Blog Post 3: Robotics

Written by Elouise Paabo z5059584

Robotics is art that uses machinery to depict the weird and wonderful ways that technology has been embedded into the world of art. My first memory when thinking of Robotics is at the powerhouse museum as a child as whenever I went to the Powerhouse I would see the little robot in the glass box that could do a range of things, from picking something up to dancing to some cool music (which was always my favourite feature). I obviously didn’t understand the conceptual premise of it at the time, yet with a deeper understanding of the potential of robotic art it is fascinating to see how art in its many forms and facets is changing over time.


The first Robotics artist I will be discussing is Giles Walker, a British kinetic sculptor. Walker is known for his transformation of industrial waste within contemporary society into fully functioning robotic systems. One of his most famous works is the 2007 artwork called “Peepshow” featuring two pole-dancing robots with CCTV cameras for heads (Walker, 2007). The artwork holds a deep conceptual premise as in today’s society we are constantly being watched and watching other people with our use of technology and with the undertones of pole dancing ideas of voyeurism are depicted. The provocative artwork used windscreen wiper motors, a computer and a DMX program to bring the creations to life.


Another artist that creates Robotics is the American Ken Rinaldo. Rinaldo describes himself as “an artist and theorist who creates interactive multimedia installations that blur the boundaries between the organic and the inorganic”. In collaboration with students Matt Howard and Ross Baldwin from the Ohio State University in Columbus, Rinaldo presented the project named, “Autotelematic Spider Bots” in the U.K. Similarly to the interactive artwork installations I spoke about in my previous blog post, Rinaldo’s work of ten arachnid robots was capable of connecting with an audience through the use of sensors. The ten creations were self modifying as their behaviours were based on their interactions with the viewer (Rinaldo, 2006). The robots were also innovative as they were created to be able to find their own recharge stations. This idea is almost terrifying because it allows for the concept of robots to live autonomously without humans.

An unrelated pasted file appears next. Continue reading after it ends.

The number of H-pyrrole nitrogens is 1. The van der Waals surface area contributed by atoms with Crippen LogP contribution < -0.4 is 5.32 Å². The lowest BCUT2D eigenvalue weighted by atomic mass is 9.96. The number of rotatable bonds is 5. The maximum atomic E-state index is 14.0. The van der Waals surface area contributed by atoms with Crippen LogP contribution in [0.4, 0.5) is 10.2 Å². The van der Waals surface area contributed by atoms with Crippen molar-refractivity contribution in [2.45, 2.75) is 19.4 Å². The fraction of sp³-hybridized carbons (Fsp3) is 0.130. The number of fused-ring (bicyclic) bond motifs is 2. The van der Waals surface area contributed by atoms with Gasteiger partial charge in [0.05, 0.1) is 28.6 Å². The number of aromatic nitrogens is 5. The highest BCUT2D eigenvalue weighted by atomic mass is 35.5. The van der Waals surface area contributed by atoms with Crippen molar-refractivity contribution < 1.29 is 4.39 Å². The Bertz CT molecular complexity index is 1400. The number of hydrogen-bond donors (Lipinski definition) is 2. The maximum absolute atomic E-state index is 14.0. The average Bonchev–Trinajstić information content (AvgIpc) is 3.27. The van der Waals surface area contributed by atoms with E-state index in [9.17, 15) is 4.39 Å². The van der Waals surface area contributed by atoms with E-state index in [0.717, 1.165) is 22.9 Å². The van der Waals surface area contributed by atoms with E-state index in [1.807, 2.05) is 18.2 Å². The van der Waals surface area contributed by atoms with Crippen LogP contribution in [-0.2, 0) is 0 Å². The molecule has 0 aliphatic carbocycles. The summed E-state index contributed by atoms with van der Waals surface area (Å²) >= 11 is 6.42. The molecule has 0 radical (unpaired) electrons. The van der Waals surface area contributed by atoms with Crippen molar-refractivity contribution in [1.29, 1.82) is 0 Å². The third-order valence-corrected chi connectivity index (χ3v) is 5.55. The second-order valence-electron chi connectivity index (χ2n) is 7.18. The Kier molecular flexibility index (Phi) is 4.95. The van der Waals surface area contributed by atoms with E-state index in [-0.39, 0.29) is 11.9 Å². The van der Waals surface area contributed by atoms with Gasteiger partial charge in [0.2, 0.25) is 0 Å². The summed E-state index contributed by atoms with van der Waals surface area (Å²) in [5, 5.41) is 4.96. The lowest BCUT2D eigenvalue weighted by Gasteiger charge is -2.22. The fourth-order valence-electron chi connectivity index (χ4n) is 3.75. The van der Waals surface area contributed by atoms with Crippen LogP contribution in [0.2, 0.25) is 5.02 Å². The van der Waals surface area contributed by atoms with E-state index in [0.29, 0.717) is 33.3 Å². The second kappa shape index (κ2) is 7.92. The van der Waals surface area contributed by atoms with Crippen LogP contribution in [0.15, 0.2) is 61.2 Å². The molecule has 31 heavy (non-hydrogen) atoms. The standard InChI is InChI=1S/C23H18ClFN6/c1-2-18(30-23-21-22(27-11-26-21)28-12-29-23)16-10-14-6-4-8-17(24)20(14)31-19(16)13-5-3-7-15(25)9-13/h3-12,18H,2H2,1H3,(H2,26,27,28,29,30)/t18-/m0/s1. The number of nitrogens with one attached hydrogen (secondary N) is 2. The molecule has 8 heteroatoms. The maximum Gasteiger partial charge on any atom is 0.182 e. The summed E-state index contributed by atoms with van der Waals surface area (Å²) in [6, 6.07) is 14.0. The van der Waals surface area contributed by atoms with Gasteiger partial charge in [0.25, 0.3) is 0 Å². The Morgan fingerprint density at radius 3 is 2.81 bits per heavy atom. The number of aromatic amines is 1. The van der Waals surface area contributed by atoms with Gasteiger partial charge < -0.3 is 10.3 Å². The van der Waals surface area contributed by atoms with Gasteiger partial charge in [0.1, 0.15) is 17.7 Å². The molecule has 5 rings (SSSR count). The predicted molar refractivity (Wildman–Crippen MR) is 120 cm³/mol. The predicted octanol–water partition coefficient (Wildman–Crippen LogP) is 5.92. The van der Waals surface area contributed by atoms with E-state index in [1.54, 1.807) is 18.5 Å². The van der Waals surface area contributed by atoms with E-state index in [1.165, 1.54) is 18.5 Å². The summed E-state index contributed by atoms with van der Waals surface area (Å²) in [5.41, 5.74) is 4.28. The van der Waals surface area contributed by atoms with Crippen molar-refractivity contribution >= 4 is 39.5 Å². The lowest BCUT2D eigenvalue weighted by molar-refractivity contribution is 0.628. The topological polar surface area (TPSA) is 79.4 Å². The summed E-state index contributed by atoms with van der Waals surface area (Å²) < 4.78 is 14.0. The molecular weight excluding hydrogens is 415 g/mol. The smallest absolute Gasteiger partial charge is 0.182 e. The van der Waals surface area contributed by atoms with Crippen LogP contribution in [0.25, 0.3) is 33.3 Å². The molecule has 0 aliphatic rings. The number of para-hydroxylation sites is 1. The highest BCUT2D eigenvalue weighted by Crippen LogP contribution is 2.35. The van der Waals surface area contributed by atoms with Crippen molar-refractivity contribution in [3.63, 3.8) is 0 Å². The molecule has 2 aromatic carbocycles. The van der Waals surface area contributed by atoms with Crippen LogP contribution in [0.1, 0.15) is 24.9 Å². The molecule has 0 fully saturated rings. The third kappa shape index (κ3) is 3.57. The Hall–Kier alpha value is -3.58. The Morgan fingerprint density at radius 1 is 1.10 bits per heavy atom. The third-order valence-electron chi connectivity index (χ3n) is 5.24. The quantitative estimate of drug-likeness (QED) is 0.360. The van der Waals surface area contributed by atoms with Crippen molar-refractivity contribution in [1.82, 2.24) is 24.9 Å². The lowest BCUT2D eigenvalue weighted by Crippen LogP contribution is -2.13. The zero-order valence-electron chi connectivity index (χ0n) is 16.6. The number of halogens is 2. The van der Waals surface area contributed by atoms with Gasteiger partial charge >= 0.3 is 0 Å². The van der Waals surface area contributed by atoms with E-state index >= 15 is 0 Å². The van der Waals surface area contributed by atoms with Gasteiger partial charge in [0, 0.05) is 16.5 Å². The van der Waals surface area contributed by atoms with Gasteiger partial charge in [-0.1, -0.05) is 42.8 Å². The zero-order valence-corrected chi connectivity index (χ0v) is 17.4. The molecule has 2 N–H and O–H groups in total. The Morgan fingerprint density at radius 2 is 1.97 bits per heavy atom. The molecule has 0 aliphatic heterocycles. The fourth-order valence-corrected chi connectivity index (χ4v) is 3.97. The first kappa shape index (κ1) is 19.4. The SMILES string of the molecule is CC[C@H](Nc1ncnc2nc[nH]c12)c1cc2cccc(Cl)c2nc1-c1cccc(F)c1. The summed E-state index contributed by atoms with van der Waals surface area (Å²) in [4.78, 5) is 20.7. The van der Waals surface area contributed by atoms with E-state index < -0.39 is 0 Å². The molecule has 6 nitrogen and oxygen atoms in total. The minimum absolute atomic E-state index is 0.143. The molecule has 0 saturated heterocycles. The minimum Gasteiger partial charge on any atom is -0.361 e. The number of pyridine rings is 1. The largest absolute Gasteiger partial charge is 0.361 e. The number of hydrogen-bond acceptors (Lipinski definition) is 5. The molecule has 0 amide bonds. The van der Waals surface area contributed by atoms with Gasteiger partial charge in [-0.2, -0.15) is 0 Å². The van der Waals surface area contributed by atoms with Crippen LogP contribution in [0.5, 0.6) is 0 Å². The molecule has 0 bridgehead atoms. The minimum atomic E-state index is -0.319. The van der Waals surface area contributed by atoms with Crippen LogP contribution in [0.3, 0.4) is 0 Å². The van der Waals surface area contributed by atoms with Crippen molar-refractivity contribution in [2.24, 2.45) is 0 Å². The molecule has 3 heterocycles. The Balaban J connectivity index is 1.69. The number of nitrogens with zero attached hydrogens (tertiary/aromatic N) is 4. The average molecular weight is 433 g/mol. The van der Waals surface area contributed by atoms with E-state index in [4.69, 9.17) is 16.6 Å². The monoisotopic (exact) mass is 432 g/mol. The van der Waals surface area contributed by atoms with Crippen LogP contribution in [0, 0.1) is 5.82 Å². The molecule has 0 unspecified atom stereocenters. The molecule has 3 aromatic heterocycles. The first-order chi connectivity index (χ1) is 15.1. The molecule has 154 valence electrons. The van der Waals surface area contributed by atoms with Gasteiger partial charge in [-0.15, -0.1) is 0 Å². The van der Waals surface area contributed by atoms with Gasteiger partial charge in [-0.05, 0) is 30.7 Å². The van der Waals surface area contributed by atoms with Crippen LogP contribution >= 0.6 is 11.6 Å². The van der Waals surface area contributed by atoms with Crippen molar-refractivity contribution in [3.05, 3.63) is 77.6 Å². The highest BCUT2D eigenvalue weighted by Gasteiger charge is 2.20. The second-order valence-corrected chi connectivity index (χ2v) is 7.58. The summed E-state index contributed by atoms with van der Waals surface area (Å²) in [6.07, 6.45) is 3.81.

The robots incorporated elements of website Art and Electronic Media. The artwork was released in 2006 and further indicates the start of our technology was being developed in new and interactive ways through art.


The last Robotics artist I will discuss is Morgan Rauscher and his work “Zeugen” (2009). Zeugen is an interactive and immersive new media artwork that uses 32 human cast robotic faces and a face tracking system to explore the concepts of seeing and being seen. Because the 32 robot faces are plastic cast from real human faces, it feels like 32 real human people are watching the viewer. Personally, if I were to walk past 32 robotic faces that are watching me, I know I would be really creeped out. The concepts that the artist were trying to explore are the ideas of watching and being watched and what we consider a “visual” experience, “I see reflections in the penetrating acrylic eyes; a reflection of myself as a viewer. I find the sensation of ‘vision’ to be moving in both directions simultaneously between the viewer and the viewed”(Rauscher, 2009). Evidently, there is a recurring theme of voyeurism within the robotics world.

In conclusion, I find the robotics world an extremely fun one to interact with, yet it also scares me simultaneously as I wonder what the future holds in the robotics realm and its interaction with society. I think we need to be careful about the benefits and risks of having autonomous machines alongside humans and I think the art world is the perfect place to explore these possibilities.




Rauscher, M. (2009). [online] Available at: [Accessed 24 Oct. 2016].



Rinaldo, K. (2006). Autotelematic Spider Bots | Ken Rinaldo. [online] Available at: [Accessed 25 Oct. 2016].



Walker, G. (2007). Giles Walker. [online] Available at: [Accessed 25 Oct. 2016]


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